This factual outline is the substance of the case of the State. At its close, a motion was made for a judgment of acquittal as to both defendants. Upon the denial thereof, the defense was presented.

Defendants argue that the propriety of their motion must be determined solely on the basis of the proof at the close of the State's case. Reliance is placed on State v. Fox , 12 N.J. Super. 132 (App. Div. 1951), which holds that the

[39 NJSuper Page 56]

appellate court's duty is to decide the issue without regard to any evidence presented later in the trial.

The doctrine has been criticized on the theory that when a defendant elects to go forward with his defense and his proof supplies the deficiency in the case of the prosecution, he should become bound by the condition of the record at the close of the entire trial. However, our courts seem to have espoused the theory of non-waiver for many years and we must regard the matter as settled. State v. Contarino , 92 N.J.L. 381 (E. & A. 1918); State v. Bacheller , 89 N.J.L. 433 (Sup. Ct. 1916).

Under the early practice in New Jersey the granting or denial of a motion to acquit at the end of the State's case was discretionary with the court. Denial thereof was not reviewable until made so by section 136 of the Criminal Procedure Act (Comp. Stats. 1863, § 136). Under that legislation, the appellate courts were required to determine whether the defendant suffered manifest wrong or injury through the ruling of the trial court on a matter of discretion. Accordingly, the rule came into being that the resolution of the problem of error in the denial of such a motion must be predicated "upon the evidence as it stood when the motion was made." State v. Bacheller, supra , 89 N.J.L. , at pages 435, 436.

In the Bacheller case Justice Bergen, speaking for the Supreme Court, said:

"In neither of these cases (referring to earlier ones) was the testimony of the defendant considered, and from them it appears that in cases governed by the sections of our Criminal Procedure Act above mentioned, a defendant is entitled to the benefit of a review of an erroneous refusal to direct a verdict of acquittal at the close of the state's case, and that an exception to such ruling is not waived by the defendant because he proceeds with his defense. This is a just rule, for the policy of the law is against compelling a person charged with a crime to prove his innocence until the state has made a case from which guilt may be inferred. There is no such thing as a nonsuit in a criminal case, and at the close of the state's case there must be evidence from which an inference of guilt may be drawn, or the defendant is entitled to an acquittal as a matter of law, and that legal right will not be presumed to be waived because he proceeds with his defense." (Insertion ours)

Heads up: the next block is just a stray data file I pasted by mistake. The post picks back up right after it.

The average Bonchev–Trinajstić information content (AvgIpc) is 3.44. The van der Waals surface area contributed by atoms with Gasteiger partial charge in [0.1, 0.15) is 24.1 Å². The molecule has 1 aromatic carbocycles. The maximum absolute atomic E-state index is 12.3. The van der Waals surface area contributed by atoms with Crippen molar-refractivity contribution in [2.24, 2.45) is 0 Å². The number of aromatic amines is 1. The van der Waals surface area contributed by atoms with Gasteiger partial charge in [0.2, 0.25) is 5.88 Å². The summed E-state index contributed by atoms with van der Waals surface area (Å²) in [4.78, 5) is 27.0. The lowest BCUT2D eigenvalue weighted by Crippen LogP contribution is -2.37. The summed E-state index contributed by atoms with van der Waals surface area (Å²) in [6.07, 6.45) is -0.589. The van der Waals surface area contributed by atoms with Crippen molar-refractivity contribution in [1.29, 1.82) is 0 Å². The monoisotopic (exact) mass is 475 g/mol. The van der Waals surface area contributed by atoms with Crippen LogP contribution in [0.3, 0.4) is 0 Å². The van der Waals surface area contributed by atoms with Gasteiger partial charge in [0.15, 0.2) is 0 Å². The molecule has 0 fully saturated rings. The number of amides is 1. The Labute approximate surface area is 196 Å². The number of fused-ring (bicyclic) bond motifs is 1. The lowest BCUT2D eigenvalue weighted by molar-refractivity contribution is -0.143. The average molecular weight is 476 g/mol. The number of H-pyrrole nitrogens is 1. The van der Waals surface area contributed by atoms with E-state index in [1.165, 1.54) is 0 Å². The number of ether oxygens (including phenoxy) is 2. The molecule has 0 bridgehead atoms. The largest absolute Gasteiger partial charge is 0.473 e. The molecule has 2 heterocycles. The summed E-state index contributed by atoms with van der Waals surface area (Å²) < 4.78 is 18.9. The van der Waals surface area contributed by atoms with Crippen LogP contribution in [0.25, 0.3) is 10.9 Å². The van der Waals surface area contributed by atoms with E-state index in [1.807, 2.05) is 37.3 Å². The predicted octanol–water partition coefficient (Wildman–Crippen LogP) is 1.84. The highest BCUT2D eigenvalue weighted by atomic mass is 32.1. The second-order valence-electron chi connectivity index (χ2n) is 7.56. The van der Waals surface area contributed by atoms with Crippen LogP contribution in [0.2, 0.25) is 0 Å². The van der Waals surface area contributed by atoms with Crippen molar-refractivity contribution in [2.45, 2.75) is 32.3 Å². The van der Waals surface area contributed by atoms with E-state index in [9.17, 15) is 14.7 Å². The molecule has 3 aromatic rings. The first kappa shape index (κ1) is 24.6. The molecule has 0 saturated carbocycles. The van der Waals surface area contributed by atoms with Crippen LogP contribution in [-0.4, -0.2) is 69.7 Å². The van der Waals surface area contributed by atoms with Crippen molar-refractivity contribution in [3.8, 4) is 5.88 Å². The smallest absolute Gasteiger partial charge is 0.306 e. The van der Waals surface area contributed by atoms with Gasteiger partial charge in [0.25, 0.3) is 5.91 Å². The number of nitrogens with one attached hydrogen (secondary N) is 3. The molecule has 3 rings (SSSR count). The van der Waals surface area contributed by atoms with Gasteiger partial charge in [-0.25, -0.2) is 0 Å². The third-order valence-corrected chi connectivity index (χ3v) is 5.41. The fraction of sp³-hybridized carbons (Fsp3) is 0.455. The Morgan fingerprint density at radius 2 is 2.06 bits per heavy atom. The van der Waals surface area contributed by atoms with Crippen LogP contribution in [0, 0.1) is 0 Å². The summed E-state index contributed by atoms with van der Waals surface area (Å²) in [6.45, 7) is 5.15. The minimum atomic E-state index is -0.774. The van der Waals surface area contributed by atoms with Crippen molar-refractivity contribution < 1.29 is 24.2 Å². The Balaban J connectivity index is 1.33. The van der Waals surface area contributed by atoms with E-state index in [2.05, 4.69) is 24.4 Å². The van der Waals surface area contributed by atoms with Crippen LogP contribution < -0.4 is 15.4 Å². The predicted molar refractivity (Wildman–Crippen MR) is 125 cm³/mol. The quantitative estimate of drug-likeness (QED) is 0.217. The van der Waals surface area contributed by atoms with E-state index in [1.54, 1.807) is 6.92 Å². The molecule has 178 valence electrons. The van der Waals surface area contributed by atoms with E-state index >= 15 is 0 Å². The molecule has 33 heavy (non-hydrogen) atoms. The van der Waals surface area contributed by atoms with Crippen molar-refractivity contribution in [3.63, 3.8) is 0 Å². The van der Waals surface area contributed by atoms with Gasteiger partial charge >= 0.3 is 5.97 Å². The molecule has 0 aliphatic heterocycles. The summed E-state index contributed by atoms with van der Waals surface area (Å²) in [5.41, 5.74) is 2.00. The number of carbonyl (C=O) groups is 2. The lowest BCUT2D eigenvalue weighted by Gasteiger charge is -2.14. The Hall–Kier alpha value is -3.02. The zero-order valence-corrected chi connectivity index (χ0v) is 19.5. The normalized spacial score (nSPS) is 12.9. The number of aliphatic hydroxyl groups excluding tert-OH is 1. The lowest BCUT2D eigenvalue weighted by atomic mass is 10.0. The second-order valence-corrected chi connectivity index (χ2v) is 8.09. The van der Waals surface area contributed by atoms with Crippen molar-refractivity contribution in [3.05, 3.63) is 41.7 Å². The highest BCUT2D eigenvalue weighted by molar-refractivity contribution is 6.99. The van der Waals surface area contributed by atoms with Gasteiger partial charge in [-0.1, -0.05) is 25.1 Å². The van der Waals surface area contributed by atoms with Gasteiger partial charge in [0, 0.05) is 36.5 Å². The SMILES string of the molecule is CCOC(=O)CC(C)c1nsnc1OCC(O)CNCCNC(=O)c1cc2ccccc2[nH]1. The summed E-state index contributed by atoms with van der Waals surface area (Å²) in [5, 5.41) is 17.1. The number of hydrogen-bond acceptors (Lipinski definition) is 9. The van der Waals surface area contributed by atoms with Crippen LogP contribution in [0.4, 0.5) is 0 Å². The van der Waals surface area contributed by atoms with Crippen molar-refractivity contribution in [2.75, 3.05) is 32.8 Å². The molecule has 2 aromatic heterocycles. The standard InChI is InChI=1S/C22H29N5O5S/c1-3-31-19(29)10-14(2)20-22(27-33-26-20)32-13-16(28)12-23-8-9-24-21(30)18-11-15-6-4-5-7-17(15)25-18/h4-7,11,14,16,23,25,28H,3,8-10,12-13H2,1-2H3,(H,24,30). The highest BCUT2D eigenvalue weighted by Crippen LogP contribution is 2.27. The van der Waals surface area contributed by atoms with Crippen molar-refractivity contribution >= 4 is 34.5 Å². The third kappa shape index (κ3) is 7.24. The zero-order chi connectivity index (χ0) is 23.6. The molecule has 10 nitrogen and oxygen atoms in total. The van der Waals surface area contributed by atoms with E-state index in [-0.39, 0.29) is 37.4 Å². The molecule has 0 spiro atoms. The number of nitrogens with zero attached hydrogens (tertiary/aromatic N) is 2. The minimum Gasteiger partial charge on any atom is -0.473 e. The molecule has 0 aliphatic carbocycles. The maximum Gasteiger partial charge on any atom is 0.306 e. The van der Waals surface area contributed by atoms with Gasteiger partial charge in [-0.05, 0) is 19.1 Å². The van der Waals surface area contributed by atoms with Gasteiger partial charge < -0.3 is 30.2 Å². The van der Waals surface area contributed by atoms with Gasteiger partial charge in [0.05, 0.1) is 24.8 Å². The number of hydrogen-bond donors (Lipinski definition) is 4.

[39 NJSuper Page 57]

In discussing the suggestion of waiver, the court continued:

"* * * This comes perilously near compelling the accused to convict himself, since under the practice thus sanctioned the defendant's motion, made when no case has been made against him, may be denied, with the result that the defendant, at his peril, must either forego making any defense on the merits, or else make such defense at the risk of having isolated pieces of his testimony used against him to cure an exercise of discretion, wrongful when made, which the Legislature has given him the right to review, and which our courts have said was to be reviewed, 'upon the evidence as it stood when the motion was made.' * * *."